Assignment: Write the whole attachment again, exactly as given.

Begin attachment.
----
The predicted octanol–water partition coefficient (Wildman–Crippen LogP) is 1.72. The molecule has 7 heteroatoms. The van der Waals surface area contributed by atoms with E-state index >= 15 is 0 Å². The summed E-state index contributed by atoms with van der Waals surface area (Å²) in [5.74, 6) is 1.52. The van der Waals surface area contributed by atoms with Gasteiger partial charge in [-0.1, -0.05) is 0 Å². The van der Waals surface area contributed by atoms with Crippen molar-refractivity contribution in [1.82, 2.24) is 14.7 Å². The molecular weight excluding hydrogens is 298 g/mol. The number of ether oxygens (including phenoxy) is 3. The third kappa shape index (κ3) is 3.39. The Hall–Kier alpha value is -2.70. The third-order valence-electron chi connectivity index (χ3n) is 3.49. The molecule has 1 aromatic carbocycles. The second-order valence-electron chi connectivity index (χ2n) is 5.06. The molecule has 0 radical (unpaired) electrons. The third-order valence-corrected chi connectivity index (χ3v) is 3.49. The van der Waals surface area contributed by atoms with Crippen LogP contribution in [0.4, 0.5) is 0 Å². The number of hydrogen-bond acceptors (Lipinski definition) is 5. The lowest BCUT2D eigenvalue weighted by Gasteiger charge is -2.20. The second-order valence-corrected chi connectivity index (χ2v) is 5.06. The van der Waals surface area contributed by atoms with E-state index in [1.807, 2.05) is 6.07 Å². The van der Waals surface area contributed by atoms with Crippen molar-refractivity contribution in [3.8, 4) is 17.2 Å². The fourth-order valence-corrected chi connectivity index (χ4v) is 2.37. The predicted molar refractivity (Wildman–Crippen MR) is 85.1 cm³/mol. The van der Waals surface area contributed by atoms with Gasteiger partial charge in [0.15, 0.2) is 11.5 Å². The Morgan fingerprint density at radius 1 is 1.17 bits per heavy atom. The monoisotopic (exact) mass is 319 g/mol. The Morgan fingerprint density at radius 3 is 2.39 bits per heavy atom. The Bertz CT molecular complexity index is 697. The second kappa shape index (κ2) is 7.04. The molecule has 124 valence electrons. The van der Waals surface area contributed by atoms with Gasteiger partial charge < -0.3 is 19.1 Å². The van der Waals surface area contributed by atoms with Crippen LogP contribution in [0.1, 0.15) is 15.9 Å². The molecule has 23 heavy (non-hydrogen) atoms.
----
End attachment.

The predicted octanol–water partition coefficient (Wildman–Crippen LogP) is 1.72. The molecule has 7 heteroatoms. The van der Waals surface area contributed by atoms with E-state index >= 15 is 0 Å². The summed E-state index contributed by atoms with van der Waals surface area (Å²) in [5.74, 6) is 1.52. The van der Waals surface area contributed by atoms with Gasteiger partial charge in [-0.1, -0.05) is 0 Å². The van der Waals surface area contributed by atoms with Crippen molar-refractivity contribution in [1.82, 2.24) is 14.7 Å². The molecular weight excluding hydrogens is 298 g/mol. The number of ether oxygens (including phenoxy) is 3. The third kappa shape index (κ3) is 3.39. The Hall–Kier alpha value is -2.70. The third-order valence-electron chi connectivity index (χ3n) is 3.49. The molecule has 1 aromatic carbocycles. The second-order valence-electron chi connectivity index (χ2n) is 5.06. The molecule has 0 radical (unpaired) electrons. The third-order valence-corrected chi connectivity index (χ3v) is 3.49. The van der Waals surface area contributed by atoms with Crippen LogP contribution in [0.4, 0.5) is 0 Å². The number of hydrogen-bond acceptors (Lipinski definition) is 5. The lowest BCUT2D eigenvalue weighted by Gasteiger charge is -2.20. The second-order valence-corrected chi connectivity index (χ2v) is 5.06. The van der Waals surface area contributed by atoms with E-state index in [1.807, 2.05) is 6.07 Å². The van der Waals surface area contributed by atoms with Crippen molar-refractivity contribution in [3.8, 4) is 17.2 Å². The fourth-order valence-corrected chi connectivity index (χ4v) is 2.37. The predicted molar refractivity (Wildman–Crippen MR) is 85.1 cm³/mol. The van der Waals surface area contributed by atoms with Gasteiger partial charge in [0.15, 0.2) is 11.5 Å². The Morgan fingerprint density at radius 1 is 1.17 bits per heavy atom. The monoisotopic (exact) mass is 319 g/mol. The Morgan fingerprint density at radius 3 is 2.39 bits per heavy atom. The Bertz CT molecular complexity index is 697. The second kappa shape index (κ2) is 7.04. The molecule has 124 valence electrons. The van der Waals surface area contributed by atoms with Gasteiger partial charge < -0.3 is 19.1 Å². The van der Waals surface area contributed by atoms with Crippen LogP contribution in [0.1, 0.15) is 15.9 Å². The molecule has 23 heavy (non-hydrogen) atoms.